ARE YOU GETTING LOUSY RETURNS ON CASH ISAs FROM YOUR BANK?
A new couple came to see me this week, Jim and Maureen, after they had attended a pre-retirement seminar at which I gave a presentation on retirement planning.
Maureen wants to retire from her job in the health service early in 4 years’ time when she will be 55. Her husband is already retired. She is looking forward to receiving a good NHS pension but is aware that it will be reduced because she is going to take early retirement.
Jim and Maureen have been good with money. They have an old-fashioned simple approach to money. They spend less than they earn! This is the secret to wealth. Simple isn’t it? Well, simple in theory but difficult to discipline yourself to do in practice.
As a result of their thrift their mortgage has been paid off and they have £150K in savings deposited with a number of banks and building societies. That’s the good news. The bad news is they are getting lousy returns on their cash of 1%-2% a year!
I demonstrated to them their lifetime cash flow plan using our Money Forecast System. When they viewed it they realised they would be significantly better off if they could get their money working for them rather than the banks!
They consider themselves to be low risk investors but I advised them this attitude was costing them dearly. They are lending money to the banks at very low interest rates and the banks are using their money to invest in “real assets” such as shares and commercial property to make a “real return” in excess of interest rates and inflation. I advised them to stop depositing so much with the banks and to invest in these “real assets” themselves. By the way a real asset is simply an in investment that can keep pace with or beat inflation. You see if your money is earning interest at less than the rate of inflation like Jim and Maureen then your standard of living will continue to fall.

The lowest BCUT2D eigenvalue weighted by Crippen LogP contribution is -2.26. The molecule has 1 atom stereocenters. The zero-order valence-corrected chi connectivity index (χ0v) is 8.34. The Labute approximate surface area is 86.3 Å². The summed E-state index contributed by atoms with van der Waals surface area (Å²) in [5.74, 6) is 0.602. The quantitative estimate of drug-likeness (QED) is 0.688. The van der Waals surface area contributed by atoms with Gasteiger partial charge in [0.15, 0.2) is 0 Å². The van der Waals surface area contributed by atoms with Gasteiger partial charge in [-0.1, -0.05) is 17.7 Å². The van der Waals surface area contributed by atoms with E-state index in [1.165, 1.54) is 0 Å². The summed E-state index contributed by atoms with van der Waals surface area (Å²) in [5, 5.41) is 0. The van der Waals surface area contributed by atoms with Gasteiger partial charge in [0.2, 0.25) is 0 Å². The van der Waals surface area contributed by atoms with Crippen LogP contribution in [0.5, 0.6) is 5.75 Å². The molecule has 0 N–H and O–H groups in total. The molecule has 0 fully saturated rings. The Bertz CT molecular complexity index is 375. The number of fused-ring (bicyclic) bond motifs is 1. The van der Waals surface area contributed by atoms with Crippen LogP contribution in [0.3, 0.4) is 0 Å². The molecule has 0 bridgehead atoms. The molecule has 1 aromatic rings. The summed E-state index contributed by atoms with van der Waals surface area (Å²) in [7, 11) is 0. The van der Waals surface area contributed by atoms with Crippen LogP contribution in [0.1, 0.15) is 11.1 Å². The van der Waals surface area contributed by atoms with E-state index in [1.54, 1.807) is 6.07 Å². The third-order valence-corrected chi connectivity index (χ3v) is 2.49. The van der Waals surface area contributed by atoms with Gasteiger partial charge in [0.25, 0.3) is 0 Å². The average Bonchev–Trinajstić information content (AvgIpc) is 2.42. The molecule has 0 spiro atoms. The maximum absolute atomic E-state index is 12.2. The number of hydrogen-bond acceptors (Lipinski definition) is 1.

Stock market linked investments and any income from them, can fall as well as rise and is not guaranteed. Any figures quoted are for illustrative purposes and should not be taken as a forecast or guarantee. Past performance should not be seen as an indication of future returns and clients may get back less than they have invested.